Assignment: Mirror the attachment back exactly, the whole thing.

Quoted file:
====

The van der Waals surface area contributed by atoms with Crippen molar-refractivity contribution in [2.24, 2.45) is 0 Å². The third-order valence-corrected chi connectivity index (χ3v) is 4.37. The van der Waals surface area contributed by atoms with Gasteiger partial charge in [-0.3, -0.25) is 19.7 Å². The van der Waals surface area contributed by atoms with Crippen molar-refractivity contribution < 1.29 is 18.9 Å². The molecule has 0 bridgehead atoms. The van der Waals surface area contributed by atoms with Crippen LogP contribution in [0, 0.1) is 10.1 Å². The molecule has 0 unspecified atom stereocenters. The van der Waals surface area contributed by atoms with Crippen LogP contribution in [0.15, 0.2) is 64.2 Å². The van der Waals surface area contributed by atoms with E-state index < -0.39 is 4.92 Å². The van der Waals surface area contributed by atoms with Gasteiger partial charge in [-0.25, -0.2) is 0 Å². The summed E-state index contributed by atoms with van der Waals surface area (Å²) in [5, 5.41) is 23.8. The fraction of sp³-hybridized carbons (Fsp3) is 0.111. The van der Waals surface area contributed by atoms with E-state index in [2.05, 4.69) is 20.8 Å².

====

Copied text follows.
The van der Waals surface area contributed by atoms with Crippen molar-refractivity contribution in [2.24, 2.45) is 0 Å². The third-order valence-corrected chi connectivity index (χ3v) is 4.37. The van der Waals surface area contributed by atoms with Gasteiger partial charge in [-0.3, -0.25) is 19.7 Å². The van der Waals surface area contributed by atoms with Crippen molar-refractivity contribution < 1.29 is 18.9 Å². The molecule has 0 bridgehead atoms. The van der Waals surface area contributed by atoms with Crippen LogP contribution in [0, 0.1) is 10.1 Å². The molecule has 0 unspecified atom stereocenters. The van der Waals surface area contributed by atoms with Crippen LogP contribution in [0.15, 0.2) is 64.2 Å². The van der Waals surface area contributed by atoms with E-state index < -0.39 is 4.92 Å². The van der Waals surface area contributed by atoms with Gasteiger partial charge in [-0.25, -0.2) is 0 Å². The summed E-state index contributed by atoms with van der Waals surface area (Å²) in [5, 5.41) is 23.8. The fraction of sp³-hybridized carbons (Fsp3) is 0.111. The van der Waals surface area contributed by atoms with E-state index in [2.05, 4.69) is 20.8 Å².